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These two standards complement each other to enable security measures to be specifically adapted to the context and purpose of an organisation. They form a foundation for the entire family of ISO/IEC 27K standards, which cover all the prerequisites for developing an ISMS. It should be noted that the ISO/IEC standards are not incompatible with each other, but that they provide a global overview of the requirements and measures necessary for information security, both for requesting organisations and for cybersecurity professionals.


normes famille ISO/IEC 27000.png
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What are the prerequisites for ISO 27001 certification?


If an organisation wishes to apply for ISO/IEC 27001 certification, it must first work with a professional to implement the requirements of the standard. To obtain the certificate, applicants must approach a certification body accredited by the Comité Français d'Accréditation (COFRAC), which is responsible for ensuring their impartiality. The certification bodies carry out a detailed initial audit of the applicant's information system and, if it meets the requirements of the standard, issue an ISO/IEC 27001 certificate valid for 3 years. An annual follow-up audit is mandatory to ensure that the certified party is keeping its ISMS up to date.


In more concrete terms, these standards ensure that data subjects and users enjoy enhanced protection of their data. For example, ISO/IEC 27001 is one of the certifications required of all Health Data Hosts (HDS). The HDS standard for health data controllers requires, among other things, full implementation of the ISO/IEC 27001 standard and the ISO 20000-1 standard for service quality management systems. This must also be accompanied by a process to ensure compliance with the RGPD, as well as compliance with certain controls in the ISO27018 standard and the specific requirements for HDSs established by the ANSSI. ISO standards are therefore not only necessary for the implementation of an ISMS in professional organisations, but also a guarantee of protection for your sensitive personal data.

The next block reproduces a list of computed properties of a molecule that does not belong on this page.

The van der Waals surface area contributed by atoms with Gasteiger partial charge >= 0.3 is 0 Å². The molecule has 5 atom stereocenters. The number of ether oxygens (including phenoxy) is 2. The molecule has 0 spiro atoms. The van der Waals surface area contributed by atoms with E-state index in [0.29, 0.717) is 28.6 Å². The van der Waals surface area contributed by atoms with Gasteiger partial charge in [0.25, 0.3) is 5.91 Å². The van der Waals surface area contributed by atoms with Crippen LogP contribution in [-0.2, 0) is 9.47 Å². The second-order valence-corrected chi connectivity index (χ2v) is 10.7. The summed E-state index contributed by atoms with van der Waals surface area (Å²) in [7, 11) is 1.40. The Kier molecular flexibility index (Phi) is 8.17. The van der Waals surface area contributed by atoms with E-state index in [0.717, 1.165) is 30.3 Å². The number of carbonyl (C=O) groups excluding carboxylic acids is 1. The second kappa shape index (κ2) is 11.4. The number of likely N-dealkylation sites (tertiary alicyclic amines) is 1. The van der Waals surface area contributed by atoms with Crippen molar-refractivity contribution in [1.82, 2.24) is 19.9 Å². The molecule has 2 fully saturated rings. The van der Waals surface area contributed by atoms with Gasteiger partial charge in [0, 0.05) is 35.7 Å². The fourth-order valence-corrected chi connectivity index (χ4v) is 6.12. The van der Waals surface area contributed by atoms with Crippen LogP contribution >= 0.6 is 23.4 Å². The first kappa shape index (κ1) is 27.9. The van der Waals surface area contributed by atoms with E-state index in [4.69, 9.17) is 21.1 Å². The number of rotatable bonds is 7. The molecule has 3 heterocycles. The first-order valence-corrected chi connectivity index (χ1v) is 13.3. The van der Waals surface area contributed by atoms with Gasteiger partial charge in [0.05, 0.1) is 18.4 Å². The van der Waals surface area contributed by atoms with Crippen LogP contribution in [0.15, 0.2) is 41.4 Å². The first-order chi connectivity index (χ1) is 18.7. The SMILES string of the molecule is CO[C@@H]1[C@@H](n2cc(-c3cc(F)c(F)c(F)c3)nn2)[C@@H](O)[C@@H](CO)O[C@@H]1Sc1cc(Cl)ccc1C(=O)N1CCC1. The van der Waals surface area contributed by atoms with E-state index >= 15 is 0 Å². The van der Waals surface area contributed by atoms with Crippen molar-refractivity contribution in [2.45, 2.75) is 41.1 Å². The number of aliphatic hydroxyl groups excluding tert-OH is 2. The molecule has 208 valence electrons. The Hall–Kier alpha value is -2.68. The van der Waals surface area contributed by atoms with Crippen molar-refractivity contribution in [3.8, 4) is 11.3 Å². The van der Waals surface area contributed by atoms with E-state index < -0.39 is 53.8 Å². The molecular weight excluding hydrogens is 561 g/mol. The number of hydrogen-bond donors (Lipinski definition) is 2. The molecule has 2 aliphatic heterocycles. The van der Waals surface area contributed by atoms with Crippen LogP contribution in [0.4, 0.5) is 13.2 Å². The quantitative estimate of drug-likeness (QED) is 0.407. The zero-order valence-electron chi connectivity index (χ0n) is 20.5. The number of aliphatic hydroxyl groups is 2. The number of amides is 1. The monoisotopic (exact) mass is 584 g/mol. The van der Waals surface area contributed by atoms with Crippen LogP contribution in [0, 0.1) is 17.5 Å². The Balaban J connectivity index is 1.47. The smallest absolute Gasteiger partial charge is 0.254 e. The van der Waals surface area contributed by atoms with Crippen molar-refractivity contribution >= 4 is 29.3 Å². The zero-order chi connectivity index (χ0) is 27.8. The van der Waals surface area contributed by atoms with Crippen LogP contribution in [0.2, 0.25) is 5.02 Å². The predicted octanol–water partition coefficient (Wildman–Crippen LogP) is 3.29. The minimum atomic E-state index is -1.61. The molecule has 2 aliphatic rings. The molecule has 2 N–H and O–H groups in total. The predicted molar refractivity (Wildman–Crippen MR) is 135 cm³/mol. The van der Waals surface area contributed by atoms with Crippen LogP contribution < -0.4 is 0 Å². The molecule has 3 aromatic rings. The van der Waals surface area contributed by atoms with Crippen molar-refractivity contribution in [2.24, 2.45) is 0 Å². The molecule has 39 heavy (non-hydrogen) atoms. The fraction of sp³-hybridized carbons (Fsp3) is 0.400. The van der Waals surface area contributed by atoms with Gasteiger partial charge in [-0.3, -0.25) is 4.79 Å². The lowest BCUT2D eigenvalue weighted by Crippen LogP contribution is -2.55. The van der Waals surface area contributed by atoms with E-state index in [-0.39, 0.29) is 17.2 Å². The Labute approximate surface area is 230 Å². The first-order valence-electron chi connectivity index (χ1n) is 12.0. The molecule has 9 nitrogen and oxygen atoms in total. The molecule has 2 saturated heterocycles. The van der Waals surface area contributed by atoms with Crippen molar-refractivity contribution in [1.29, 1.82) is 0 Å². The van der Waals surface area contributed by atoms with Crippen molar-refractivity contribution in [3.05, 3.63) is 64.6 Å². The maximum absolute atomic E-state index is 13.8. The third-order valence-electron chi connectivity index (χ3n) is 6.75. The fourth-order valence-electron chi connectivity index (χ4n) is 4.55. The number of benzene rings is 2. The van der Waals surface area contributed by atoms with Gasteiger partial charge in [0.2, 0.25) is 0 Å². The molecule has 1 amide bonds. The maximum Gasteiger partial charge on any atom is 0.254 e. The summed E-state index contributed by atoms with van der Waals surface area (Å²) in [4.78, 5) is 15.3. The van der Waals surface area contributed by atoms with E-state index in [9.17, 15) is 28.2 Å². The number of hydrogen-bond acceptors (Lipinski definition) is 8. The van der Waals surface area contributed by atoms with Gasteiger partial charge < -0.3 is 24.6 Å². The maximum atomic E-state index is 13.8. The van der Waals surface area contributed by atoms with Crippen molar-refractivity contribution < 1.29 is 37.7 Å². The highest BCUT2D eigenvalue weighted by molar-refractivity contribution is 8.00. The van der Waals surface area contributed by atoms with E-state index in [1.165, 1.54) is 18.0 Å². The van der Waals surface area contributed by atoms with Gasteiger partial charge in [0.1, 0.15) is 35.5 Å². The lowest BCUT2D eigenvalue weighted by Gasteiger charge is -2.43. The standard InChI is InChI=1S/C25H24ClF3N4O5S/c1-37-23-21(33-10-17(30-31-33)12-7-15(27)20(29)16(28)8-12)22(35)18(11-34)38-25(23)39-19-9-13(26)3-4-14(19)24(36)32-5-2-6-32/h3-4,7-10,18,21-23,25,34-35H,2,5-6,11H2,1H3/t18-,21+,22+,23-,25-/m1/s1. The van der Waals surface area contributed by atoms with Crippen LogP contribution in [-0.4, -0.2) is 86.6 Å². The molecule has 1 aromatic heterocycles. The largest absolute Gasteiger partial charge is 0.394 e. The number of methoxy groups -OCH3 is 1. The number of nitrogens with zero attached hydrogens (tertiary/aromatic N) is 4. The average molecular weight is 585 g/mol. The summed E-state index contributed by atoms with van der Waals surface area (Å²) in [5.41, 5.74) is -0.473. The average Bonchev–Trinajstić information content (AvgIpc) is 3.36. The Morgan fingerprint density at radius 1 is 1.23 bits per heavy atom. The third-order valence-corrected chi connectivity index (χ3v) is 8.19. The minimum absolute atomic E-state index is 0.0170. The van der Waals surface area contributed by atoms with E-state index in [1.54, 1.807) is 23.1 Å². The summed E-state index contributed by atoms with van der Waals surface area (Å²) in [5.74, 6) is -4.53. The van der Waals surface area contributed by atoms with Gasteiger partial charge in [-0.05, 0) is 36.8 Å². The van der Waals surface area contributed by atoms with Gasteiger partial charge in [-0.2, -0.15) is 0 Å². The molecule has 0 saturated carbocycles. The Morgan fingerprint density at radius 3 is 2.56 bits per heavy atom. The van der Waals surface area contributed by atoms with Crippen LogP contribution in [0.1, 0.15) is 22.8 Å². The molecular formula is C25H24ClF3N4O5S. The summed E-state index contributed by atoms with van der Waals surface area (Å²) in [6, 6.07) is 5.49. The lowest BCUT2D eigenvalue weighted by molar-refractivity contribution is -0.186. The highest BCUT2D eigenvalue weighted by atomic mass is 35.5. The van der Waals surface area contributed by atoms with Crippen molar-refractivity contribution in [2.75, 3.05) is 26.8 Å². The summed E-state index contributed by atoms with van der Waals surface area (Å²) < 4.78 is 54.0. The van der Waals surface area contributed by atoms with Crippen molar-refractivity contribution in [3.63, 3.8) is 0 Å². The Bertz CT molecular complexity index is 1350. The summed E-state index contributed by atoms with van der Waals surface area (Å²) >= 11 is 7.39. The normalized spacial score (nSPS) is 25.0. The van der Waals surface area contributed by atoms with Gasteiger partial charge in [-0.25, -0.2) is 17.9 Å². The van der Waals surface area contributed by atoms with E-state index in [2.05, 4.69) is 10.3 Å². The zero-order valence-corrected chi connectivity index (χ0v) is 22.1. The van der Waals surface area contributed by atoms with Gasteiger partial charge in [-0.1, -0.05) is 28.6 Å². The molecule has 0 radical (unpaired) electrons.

If cybersecurity certification standards are sufficiently adapted to the size and purpose of organisations, they will play an increasingly important role in the long-term viability of tomorrow's businesses. For example, the growing development of cyber-insurance offers will lead organisations to demonstrate their efforts in this area, since insurance policies will require a sufficient level of security in relation to the risks involved in the future policyholder's activity. For example, the implementation of an ISMS, which we have seen as an all-encompassing approach to IS security, could become a prerequisite for taking out insurance. These normative prerequisites will also be a guarantee for insurers, as they will help to counteract the phenomenon we are seeing today of IT security being neglected on the pretext that the organisation is insured.



Continuous improvement of the ISMS (PDCA)


The ISMS continuous improvement process follows the DEMING model, Plan-Do-Check-Act (PDCA).

  • Plan: this stage involves gathering the information needed to identify security vulnerabilities and assess the risks. It is on this basis that the organisation's security processes and policies are defined.

  • Do: this second stage consists of applying the policies developed previously.

  • Check: this involves monitoring and measuring the effectiveness of the processes put in place and evaluating the results.

  • Act: this final stage involves improving existing processes, eliminating them or developing new ones based on the results.


ISMS continuous improvement
ISMS continuous improvement - Copyright CyberSecura, use and reproduction prohibited


To conclude


Thus, the standards accompanying the implementation of ISMS enable organisations to enjoy a wide range of benefits over the long term by securing the trust of users, using cybersecurity as a marketing asset and securing the organisation's assets to ensure its resilience.



Sources:

(1) : "Le SMSI : comment gérer la sécurité de l'information dans l'entreprise ?", Trustpair, le 13 septembre 2021.